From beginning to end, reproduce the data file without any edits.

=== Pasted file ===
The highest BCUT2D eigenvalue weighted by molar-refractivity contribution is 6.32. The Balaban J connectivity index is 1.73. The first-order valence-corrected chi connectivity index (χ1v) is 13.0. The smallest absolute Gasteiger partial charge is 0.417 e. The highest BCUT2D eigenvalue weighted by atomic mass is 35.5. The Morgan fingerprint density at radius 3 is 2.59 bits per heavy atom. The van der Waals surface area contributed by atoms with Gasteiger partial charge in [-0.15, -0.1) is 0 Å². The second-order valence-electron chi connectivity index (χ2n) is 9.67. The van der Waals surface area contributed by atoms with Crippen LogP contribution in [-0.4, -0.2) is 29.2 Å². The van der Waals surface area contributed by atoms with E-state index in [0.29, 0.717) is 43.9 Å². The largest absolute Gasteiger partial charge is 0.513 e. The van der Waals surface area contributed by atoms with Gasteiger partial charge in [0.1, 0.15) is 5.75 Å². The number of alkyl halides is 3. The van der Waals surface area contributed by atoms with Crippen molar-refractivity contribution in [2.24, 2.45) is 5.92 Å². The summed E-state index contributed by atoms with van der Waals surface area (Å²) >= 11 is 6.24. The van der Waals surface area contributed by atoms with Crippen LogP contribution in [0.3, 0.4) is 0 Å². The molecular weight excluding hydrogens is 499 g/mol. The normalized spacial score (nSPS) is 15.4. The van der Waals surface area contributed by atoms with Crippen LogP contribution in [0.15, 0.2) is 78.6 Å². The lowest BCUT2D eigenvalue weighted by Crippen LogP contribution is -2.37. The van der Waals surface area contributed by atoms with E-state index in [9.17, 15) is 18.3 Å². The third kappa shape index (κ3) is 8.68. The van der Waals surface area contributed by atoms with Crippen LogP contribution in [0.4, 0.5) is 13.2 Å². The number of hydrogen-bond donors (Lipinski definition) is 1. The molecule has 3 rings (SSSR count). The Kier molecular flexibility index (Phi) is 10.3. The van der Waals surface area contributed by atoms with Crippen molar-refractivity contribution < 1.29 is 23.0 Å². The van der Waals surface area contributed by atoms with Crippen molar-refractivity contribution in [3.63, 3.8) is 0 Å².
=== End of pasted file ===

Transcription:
The highest BCUT2D eigenvalue weighted by molar-refractivity contribution is 6.32. The Balaban J connectivity index is 1.73. The first-order valence-corrected chi connectivity index (χ1v) is 13.0. The smallest absolute Gasteiger partial charge is 0.417 e. The highest BCUT2D eigenvalue weighted by atomic mass is 35.5. The Morgan fingerprint density at radius 3 is 2.59 bits per heavy atom. The van der Waals surface area contributed by atoms with Gasteiger partial charge in [-0.15, -0.1) is 0 Å². The second-order valence-electron chi connectivity index (χ2n) is 9.67. The van der Waals surface area contributed by atoms with Crippen LogP contribution in [-0.4, -0.2) is 29.2 Å². The van der Waals surface area contributed by atoms with E-state index in [0.29, 0.717) is 43.9 Å². The largest absolute Gasteiger partial charge is 0.513 e. The van der Waals surface area contributed by atoms with Gasteiger partial charge in [0.1, 0.15) is 5.75 Å². The number of alkyl halides is 3. The van der Waals surface area contributed by atoms with Crippen molar-refractivity contribution in [2.24, 2.45) is 5.92 Å². The summed E-state index contributed by atoms with van der Waals surface area (Å²) >= 11 is 6.24. The van der Waals surface area contributed by atoms with Crippen LogP contribution in [0.3, 0.4) is 0 Å². The molecular weight excluding hydrogens is 499 g/mol. The normalized spacial score (nSPS) is 15.4. The van der Waals surface area contributed by atoms with Crippen LogP contribution in [0.15, 0.2) is 78.6 Å². The lowest BCUT2D eigenvalue weighted by Crippen LogP contribution is -2.37. The van der Waals surface area contributed by atoms with E-state index in [9.17, 15) is 18.3 Å². The third kappa shape index (κ3) is 8.68. The van der Waals surface area contributed by atoms with Crippen LogP contribution in [0.4, 0.5) is 13.2 Å². The number of hydrogen-bond donors (Lipinski definition) is 1. The molecule has 3 rings (SSSR count). The Kier molecular flexibility index (Phi) is 10.3. The van der Waals surface area contributed by atoms with Crippen molar-refractivity contribution < 1.29 is 23.0 Å². The van der Waals surface area contributed by atoms with Crippen molar-refractivity contribution in [3.63, 3.8) is 0 Å².